Three Observations from Saudi Arabia

Reflections after One Week in the Kingdom

A.J. Bryant
4 min readJun 23, 2022


Photo of a coffee shop name in Riyadh called ‘The Coffeeholics’
Whimsical Coffee Shop Name — Photo by Author

It’s harder to enter Washington D.C.’s Smithsonian Museums than to get into Saudi Arabia.

I’ve read about surveillance and security in Saudi Arabia for years and expected a severe grilling from the Customs and Border agents at the Jeddah airport. I could not have been more wrong.

Though not warm or smiling, they asked for my passport and e-VISA. After typing my info into their computers, voila! I was allowed entry. I could not believe how simple and straightforward the process was. No one asked to see my bag contents. There was no invasive scrutiny. I was waived through the line without a second glance.

After entering the country, I downloaded an app called Tawalkhana, which had my arrival picture and basic information, including a vaccination record. I’m sure the government was tracking my every move. I presented the app as an entry requirement to all shops, restaurants, and public places.

Saudis Love Their Coffee

Never have I seen as many coffee shops as in Riyadh. Since alcohol is forbidden (even the airplane sanitary wipes are 100% alcohol-free), the city has an abundance of places where one can get coffee/tea and sometimes snacks. Most feel like a bar, with beautiful wood paneling and modern motifs. Nearly all of them stay open until 2 a.m. or later.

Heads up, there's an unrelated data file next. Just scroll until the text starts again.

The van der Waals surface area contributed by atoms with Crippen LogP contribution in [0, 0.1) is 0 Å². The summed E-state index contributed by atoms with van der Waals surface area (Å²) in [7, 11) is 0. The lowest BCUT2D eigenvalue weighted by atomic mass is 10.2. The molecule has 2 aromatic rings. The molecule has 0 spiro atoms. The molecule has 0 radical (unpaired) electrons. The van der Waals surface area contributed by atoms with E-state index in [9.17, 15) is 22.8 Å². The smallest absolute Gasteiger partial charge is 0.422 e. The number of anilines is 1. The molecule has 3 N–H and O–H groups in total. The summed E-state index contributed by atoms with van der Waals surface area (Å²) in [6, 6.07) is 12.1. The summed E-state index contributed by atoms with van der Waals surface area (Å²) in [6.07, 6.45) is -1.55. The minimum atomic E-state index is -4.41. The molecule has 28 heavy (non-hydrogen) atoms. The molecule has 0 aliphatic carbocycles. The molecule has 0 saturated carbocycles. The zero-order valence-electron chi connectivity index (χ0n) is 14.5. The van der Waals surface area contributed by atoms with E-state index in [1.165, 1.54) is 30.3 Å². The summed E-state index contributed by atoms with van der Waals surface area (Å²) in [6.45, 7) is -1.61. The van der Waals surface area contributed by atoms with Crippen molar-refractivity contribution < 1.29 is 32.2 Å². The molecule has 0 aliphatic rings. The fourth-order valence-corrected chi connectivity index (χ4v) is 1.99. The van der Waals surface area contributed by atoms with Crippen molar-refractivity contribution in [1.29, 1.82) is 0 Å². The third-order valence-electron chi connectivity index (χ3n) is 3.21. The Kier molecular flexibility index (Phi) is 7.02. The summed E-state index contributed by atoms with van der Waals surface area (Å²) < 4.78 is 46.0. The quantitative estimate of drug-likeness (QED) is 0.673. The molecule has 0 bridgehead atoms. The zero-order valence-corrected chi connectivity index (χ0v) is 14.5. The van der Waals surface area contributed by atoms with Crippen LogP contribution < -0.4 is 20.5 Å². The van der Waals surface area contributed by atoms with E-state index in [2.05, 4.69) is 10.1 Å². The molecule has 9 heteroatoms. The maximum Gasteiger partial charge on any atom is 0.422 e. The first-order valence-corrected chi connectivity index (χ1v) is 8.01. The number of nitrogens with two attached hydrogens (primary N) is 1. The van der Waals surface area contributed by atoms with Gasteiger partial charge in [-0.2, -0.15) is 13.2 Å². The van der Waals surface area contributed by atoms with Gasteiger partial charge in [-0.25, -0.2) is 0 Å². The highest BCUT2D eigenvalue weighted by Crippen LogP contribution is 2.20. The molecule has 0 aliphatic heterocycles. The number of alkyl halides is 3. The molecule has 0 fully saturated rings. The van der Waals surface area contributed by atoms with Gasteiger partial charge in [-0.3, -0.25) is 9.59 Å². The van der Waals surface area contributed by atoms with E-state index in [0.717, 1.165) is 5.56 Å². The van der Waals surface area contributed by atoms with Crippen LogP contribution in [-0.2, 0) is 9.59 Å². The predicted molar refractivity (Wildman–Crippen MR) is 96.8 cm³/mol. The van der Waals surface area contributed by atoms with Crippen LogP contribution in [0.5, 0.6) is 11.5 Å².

I saw one entrance line that stretched out the door and down the street and it was well past midnight.

One night my friends and I went on a ‘coffee crawl’ wherein we visited four different coffee shops in succession in their neighborhood. It’s the same concept as a bar crawl. We began around 11 pm and finished at about 3 am, watching Champions League soccer and smoking shisha with Saudi locals.

The Affluence Astounds

Saudi Arabia is one of the richest places on earth, we all know this. The government is wealthy because of its oil revenues. Examples of Saudi extravagance are legendary. From the frequent entire buyouts of luxury hotels for Royal visits to the American President Roosevelt’s gifts of jeweled daggers. Saudis and money are always linked.



A.J. Bryant

Adopted from Kerala. I write about adoption, my intercultural marriage, and contemporary India. Prawns are my love language. @adoptedkeralite